The final twelve month checks have been carried out by the Coal Authority on a new pipeline that keeps river free from polluted mine water near to Bacup.
The original pipeline was replaced last year in a 3 month operation because its deterioration risked up to 80 litres of untreated mine water spilling into the river every second, damaging its ecosystem.
After years of sitting in the river, which flows past Manchester and into the River Mersey, the foundation blocks had moved, bending the pipes and moving them out of alignment.
Contractors for the Coal Authority, JN Bentley Ltd, carried out the work with help from business partners Severn Trent Services.
The entire river was dammed and a series of pumps moved the water past the areas of work, allowing excavators and engineers onto the riverbed.
Sections were then excavated and large, pre-cast, interlocking concrete blocks were fixed into position to take the weight and firmly anchor the pipe.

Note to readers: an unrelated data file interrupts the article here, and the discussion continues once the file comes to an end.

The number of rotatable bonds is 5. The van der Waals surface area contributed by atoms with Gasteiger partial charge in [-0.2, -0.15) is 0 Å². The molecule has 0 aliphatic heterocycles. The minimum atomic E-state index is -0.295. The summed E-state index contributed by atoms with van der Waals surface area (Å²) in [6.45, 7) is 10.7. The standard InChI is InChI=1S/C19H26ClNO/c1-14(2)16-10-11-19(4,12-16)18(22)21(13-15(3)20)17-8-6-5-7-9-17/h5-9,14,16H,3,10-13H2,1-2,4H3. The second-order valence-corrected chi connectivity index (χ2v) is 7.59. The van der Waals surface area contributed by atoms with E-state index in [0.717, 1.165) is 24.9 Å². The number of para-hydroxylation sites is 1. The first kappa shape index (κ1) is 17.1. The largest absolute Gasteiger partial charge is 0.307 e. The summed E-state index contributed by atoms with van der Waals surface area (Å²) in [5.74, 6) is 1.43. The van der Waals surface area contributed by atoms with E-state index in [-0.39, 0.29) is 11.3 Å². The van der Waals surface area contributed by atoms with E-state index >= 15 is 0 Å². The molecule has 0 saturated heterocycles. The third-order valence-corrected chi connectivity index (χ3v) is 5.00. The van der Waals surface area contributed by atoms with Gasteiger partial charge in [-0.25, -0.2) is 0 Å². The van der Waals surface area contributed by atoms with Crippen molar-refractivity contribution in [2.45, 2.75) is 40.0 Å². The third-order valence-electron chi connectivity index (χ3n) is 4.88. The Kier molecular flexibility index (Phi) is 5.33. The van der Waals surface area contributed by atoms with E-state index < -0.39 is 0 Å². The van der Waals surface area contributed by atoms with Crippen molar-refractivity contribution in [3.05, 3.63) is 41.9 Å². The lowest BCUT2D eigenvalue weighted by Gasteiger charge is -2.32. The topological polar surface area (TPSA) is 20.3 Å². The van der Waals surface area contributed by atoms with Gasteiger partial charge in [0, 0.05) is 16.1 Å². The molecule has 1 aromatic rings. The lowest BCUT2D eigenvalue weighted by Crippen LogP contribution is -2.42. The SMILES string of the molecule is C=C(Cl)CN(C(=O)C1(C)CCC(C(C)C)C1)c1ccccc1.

Coal mining has taken place around Bacup and in the vicinity of the River Irwell for hundreds of years. Old Meadows, or Scarr End as it was also known, was formally recognised as a coal mining concern in 1854. It operated under different owners, right up to its closure under the National Coal Board in 1969. Its peak output of coal was recorded as 30 tons per day.
The adit, on Burnley Road, is one of the most prominent remaining features of the mining activity in the valley. Originally, the mine water went straight into the River Irwell, but is now treated in settlement lagoons and a reed bed before being returned to the river.